Nov 22, 2021 - 2:57:14 PM

113 posts since 4/6/2009

Yes, these ladders save a little weight and can wedge in a crotch, but they also can be moved between the tree limbs more readily, and are more stable with only three points of contact--two on the ground and one up in the tree. I'm counting the placement of the upper pointed end in a crotch as essentially one point of contact. The upper end can also be placed against any branch without a fork, too. With a standard, parallel ladder, try to find four points of contact all in the same plane--two on the ground and two in the tree--as you constantly move the ladder and pick as rapidly as possible because you're paid by the bushel, not by the hour.

Nov 22, 2021 - 3:09:43 PM

donc

Canada

6826 posts since 2/9/2010

We used 3 piece [30 ft] ladders at work. Just by the design the 3rd [upper piece] was a few inches narrower [about 12 inches]. It was so narrow we were not suppose to use the 3rd section by itself. Due to the fact it weighed a lot less I used it anyhow because I'm somewhat lazy.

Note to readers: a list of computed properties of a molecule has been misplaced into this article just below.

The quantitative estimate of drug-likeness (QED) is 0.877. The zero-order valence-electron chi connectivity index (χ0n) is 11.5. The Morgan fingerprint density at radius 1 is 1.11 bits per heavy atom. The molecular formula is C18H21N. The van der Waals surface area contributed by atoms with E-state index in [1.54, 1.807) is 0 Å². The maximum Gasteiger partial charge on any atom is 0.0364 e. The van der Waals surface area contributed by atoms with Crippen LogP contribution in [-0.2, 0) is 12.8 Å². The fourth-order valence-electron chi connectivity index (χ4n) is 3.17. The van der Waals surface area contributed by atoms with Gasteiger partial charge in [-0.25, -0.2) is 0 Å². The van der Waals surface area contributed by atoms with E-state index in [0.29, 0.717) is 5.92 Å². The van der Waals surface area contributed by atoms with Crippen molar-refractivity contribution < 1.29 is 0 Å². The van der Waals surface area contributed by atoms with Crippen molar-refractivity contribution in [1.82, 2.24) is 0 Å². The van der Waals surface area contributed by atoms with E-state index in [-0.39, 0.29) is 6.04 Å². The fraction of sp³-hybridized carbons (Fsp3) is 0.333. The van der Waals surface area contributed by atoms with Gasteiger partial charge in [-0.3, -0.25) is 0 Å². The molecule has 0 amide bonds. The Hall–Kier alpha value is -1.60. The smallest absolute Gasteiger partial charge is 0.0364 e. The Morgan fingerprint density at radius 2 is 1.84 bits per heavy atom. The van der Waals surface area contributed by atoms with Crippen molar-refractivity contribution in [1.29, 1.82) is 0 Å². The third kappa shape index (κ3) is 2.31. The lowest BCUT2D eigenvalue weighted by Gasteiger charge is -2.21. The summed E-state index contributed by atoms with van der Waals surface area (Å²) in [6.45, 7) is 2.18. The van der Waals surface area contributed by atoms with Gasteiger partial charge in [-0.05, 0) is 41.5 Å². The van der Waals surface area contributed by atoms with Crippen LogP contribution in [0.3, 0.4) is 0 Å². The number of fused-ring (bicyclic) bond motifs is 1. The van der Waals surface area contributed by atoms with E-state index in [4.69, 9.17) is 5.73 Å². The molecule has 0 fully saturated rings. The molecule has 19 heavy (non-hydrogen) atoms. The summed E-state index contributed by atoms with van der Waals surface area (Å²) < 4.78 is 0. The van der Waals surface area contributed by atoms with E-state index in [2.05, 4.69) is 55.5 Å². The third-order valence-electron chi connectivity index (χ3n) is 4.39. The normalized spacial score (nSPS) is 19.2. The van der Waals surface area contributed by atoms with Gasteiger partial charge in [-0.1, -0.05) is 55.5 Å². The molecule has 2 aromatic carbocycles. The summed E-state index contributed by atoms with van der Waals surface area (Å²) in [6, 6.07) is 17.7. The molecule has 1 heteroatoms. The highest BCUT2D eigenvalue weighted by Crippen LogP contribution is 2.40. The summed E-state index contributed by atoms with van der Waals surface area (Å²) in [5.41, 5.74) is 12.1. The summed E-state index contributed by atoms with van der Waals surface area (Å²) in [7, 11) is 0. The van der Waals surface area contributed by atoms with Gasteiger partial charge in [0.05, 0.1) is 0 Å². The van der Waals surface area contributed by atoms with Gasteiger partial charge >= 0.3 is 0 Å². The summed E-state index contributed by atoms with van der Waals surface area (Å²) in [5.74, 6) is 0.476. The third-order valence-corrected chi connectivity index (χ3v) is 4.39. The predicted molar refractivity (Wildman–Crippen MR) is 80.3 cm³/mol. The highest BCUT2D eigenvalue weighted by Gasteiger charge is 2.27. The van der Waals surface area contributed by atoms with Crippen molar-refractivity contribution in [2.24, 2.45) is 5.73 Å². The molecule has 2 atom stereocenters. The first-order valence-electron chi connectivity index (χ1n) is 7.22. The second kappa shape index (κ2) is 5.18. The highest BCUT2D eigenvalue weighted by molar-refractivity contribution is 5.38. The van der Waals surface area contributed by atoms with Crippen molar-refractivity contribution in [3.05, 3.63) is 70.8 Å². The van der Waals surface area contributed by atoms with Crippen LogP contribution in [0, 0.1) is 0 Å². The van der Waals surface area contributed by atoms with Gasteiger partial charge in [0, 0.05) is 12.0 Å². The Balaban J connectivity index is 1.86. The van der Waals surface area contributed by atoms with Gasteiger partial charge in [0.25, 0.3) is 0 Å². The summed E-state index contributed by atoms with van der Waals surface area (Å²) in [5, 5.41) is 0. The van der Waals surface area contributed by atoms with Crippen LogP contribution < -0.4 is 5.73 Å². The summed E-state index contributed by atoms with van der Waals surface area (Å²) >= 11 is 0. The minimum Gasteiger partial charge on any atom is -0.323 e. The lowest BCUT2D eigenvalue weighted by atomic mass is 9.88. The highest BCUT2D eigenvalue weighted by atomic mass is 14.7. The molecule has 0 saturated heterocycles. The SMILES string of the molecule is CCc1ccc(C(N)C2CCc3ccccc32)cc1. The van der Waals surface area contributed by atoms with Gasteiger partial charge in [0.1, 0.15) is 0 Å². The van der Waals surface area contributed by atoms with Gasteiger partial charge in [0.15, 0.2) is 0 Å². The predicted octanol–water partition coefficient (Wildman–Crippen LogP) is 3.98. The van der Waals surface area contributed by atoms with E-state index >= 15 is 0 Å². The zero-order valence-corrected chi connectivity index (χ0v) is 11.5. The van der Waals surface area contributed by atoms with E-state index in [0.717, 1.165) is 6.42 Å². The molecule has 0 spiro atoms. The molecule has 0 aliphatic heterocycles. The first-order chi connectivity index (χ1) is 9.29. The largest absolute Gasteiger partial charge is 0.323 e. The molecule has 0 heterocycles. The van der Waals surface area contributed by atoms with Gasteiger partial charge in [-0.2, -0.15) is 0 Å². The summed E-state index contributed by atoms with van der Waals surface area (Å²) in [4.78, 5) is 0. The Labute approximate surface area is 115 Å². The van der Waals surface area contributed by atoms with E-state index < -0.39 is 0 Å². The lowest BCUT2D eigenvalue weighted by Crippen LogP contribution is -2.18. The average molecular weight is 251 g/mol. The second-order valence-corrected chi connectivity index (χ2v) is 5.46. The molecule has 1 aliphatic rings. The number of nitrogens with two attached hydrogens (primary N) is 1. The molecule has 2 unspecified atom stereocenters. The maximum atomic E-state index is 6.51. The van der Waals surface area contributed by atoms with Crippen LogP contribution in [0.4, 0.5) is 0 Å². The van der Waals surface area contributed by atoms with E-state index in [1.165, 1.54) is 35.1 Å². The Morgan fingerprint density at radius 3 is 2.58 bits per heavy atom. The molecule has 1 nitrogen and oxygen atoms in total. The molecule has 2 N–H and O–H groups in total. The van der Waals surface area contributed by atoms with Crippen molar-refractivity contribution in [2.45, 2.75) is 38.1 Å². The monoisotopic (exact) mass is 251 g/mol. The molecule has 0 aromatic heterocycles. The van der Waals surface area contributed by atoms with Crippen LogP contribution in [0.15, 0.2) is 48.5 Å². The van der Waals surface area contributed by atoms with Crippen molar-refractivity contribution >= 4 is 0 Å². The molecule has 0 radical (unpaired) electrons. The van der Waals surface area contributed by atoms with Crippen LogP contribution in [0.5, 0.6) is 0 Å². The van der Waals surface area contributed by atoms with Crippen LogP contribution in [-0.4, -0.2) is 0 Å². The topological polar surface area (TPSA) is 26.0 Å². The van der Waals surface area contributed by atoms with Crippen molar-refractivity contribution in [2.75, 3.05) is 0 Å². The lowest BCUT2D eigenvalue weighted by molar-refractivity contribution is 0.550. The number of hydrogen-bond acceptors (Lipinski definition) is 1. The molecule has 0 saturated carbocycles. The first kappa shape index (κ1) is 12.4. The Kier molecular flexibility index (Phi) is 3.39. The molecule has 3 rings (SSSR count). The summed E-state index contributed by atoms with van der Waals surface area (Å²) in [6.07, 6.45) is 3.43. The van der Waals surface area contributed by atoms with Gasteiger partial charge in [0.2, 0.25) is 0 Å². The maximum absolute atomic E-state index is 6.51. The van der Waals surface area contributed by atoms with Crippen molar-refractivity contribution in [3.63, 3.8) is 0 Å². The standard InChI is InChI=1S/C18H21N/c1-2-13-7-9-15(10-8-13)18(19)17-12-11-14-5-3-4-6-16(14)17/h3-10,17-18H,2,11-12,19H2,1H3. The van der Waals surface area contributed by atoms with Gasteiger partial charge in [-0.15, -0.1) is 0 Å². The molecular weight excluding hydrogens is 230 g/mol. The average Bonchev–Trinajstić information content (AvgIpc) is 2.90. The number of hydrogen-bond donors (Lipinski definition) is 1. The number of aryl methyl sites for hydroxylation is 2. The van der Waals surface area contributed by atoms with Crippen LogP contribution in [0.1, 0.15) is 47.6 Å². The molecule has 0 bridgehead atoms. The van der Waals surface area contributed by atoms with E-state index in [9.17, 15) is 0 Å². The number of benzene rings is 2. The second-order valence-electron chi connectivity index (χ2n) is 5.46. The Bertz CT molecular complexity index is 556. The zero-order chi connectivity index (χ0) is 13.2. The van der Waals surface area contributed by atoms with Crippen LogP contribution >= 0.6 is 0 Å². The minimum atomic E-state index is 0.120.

Nov 24, 2021 - 3:39 AM

Paul R

Canada

15384 posts since 1/28/2010

quote:
Originally posted by rinemb

Those old ladders had dowels instead of flat steps, then at some time realized those dowels needed a wire through them or under them in a groove. Round steps would not work for the current sneaker wearing painters, or me. But imagine standing on them for much of a day?
Brad


When we took the grade eights to Quebec City, we visited a museum that had a sailing ship's rigging. The students were told to climb like the sailors did - without their shoes. As they climbed, all you heard was, "Ow! Ow! Ow! Ow! Ow! Ow! ... ,"